Exercise Regularly: The exercises that are thought to encourage bone growth are those that are weight bearing and those that involve resistance. Weight bearing exercises include walking, running, dancing and vigorous sports. If your IBS keeps you close to home for bathroom access, you can still choose to walk on a treadmill or follow a dance or aerobic exercise video. Resistance exercises include using free weights, weight machines, resistance bands, and yoga, all of which can be done at home.

Make sure your vitamin D levels are adequate: Ask your healthcare provider to test to make sure that you are taking in enough vitamin D, which is essential for bone strength. You can get vitamin D through sunlight exposure and supplements.

Make sure you are taking in enough calcium: Your best source for calcium is through the foods that you eat. Green leafy vegetables, such as bok choy, collard greens, and kale, are good calcium sources that are also IBS-friendly. If you are avoiding dairy products due to your IBS, you may find that you can tolerate lactose-free milk and low-FODMAP cheeses, such as cheddar and mozzarella. There are some questions about possible health risks, as well as questions about the benefits, of taking a calcium supplement. Do your research and discuss the issue with your healthcare provider.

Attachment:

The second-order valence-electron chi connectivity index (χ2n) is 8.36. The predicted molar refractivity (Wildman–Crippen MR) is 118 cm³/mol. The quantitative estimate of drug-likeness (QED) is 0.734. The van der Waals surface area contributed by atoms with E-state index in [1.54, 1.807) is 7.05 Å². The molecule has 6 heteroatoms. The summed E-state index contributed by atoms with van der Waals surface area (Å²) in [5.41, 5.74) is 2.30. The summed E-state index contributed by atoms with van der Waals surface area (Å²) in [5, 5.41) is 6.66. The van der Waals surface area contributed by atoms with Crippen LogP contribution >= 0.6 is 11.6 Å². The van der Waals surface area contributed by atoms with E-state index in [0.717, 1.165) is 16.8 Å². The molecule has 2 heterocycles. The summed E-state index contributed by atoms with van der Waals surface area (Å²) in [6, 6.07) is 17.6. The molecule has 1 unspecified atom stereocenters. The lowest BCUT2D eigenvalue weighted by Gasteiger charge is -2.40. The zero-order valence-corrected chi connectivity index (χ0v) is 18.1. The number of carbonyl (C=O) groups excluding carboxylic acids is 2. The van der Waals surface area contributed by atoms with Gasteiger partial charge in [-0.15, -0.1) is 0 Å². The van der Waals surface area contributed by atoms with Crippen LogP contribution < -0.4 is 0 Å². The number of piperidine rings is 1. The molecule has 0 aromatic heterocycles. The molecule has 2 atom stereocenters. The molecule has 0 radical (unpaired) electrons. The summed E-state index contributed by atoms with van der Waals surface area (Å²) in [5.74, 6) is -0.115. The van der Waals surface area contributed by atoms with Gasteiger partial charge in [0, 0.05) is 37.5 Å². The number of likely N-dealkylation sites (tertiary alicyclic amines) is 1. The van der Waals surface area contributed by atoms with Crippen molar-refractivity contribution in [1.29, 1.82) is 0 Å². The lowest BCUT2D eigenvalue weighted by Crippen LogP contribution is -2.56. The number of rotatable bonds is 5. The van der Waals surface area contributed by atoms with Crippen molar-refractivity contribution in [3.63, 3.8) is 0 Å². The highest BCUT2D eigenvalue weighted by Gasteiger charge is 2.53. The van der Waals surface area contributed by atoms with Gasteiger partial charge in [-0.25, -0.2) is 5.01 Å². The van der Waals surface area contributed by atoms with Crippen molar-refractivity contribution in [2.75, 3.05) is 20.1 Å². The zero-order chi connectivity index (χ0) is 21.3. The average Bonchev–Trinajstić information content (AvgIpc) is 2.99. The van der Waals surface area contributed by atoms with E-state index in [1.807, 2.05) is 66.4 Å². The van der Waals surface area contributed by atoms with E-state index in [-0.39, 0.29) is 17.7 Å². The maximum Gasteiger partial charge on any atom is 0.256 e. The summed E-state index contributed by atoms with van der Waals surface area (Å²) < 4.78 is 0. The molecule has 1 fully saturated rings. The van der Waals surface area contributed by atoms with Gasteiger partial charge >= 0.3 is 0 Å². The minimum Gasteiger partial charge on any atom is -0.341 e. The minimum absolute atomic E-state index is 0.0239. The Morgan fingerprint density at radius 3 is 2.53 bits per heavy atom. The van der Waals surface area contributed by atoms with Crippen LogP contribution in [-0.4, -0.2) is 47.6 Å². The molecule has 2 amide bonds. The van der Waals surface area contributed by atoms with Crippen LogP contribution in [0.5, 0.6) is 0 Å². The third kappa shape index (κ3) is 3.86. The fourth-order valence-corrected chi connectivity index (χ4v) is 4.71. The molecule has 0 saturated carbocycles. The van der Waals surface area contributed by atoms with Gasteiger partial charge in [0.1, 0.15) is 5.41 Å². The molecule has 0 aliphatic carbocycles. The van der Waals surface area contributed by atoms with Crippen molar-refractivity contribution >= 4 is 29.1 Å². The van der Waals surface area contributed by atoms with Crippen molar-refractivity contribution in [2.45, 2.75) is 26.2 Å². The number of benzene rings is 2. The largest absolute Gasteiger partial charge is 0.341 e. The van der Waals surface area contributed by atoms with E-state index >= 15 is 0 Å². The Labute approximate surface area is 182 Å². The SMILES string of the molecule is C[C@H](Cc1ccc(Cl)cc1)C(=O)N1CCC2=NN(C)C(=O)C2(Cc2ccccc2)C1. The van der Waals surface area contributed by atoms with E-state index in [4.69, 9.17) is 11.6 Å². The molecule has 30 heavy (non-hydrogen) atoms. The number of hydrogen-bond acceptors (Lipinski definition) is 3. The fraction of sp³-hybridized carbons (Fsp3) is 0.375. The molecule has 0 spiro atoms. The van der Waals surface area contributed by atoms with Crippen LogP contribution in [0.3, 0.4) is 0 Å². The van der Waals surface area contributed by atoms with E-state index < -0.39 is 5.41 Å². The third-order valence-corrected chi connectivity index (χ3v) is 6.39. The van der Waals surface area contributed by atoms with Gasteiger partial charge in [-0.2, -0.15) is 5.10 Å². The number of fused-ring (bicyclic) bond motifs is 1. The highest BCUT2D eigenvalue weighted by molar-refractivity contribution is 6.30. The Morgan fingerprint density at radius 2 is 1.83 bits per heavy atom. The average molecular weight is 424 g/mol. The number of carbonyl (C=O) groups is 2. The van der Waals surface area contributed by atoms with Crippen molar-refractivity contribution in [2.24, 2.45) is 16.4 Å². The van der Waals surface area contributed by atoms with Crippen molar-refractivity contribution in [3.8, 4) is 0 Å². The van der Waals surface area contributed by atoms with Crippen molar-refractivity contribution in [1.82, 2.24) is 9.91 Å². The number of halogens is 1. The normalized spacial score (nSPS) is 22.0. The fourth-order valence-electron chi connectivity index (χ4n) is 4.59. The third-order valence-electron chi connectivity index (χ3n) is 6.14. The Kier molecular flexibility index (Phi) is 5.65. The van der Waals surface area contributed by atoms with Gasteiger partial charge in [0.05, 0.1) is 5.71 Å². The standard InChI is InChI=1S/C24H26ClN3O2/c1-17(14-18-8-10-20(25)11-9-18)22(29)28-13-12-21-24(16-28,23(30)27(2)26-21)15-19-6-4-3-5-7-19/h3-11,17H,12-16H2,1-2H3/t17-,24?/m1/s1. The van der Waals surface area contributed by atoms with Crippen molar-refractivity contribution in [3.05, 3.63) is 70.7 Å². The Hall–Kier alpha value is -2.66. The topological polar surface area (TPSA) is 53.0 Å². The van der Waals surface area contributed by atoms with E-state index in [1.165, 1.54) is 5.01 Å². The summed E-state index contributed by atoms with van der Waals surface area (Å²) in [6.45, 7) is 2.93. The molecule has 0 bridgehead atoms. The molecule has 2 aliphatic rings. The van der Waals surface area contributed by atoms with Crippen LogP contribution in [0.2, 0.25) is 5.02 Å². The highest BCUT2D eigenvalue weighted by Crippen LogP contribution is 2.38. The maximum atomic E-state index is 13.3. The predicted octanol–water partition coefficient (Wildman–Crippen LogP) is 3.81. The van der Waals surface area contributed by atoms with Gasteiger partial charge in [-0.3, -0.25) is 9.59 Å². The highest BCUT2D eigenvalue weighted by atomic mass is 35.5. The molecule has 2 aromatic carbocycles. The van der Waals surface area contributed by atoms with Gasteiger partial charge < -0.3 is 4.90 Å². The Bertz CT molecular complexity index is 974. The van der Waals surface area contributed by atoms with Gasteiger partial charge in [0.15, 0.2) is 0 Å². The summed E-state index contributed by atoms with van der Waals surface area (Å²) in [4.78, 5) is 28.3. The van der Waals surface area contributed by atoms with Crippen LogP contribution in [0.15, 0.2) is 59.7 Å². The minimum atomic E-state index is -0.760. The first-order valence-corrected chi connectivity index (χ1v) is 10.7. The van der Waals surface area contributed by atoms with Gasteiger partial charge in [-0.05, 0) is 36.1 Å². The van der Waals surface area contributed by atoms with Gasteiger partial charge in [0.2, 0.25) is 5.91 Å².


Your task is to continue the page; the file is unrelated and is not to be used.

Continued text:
Things to avoid:

  • Watch your salt intake as too much sodium can cause you to excrete too much calcium through your urine
  • Avoid excessive alcohol use.
  • Don't smoke.
5 Sources
Verywell Health uses only high-quality sources, including peer-reviewed studies, to support the facts within our articles. Read our editorial process to learn more about how we fact-check and keep our content accurate, reliable, and trustworthy.
  1. Yen C-M, Muo C-H, Lin M-C, Chang S-N, Chang Y-J, Kao C-H. A nationwide population cohort study: irritable bowel syndrome is a risk factor of osteoporosis. Eur J Intern Med. 2014;25(1):87-91. doi:10.1016/j.ejim.2013.10.009

  2. Pouresmaeili F, Kamalidehghan B, Kamarehei M, Goh YM. A comprehensive overview on osteoporosis and its risk factors. Ther Clin Risk Manag. 2018;14:2029–2049. doi:10.2147/TCRM.S138000

  3. Stobaugh DJ, Deepak P, Ehrenpreis ED. Increased risk of osteoporosis-related fractures in patients with irritable bowel syndrome. Osteoporos Int. 2013;24(4):1169-1175. doi:10.1007/s00198-012-2141-4

  4. Carroccio A, Soresi M, D’Alcamo A, et al. Risk of low bone mineral density and low body mass index in patients with non-celiac wheat-sensitivity: a prospective observation study. BMC Med. 2014;12(1):230. doi:10.1186/s12916-014-0230-2

  5. NIH Osteoporosis and Related Bone Diseases National Resource Center. Once is enough: a guide to preventing future fractures.

Additional Reading
  • NIH Office of Dietary Supplements. Calcium.

By Barbara Bolen, PhD
Barbara Bolen, PhD, is a licensed clinical psychologist and health coach. She has written multiple books focused on living with irritable bowel syndrome.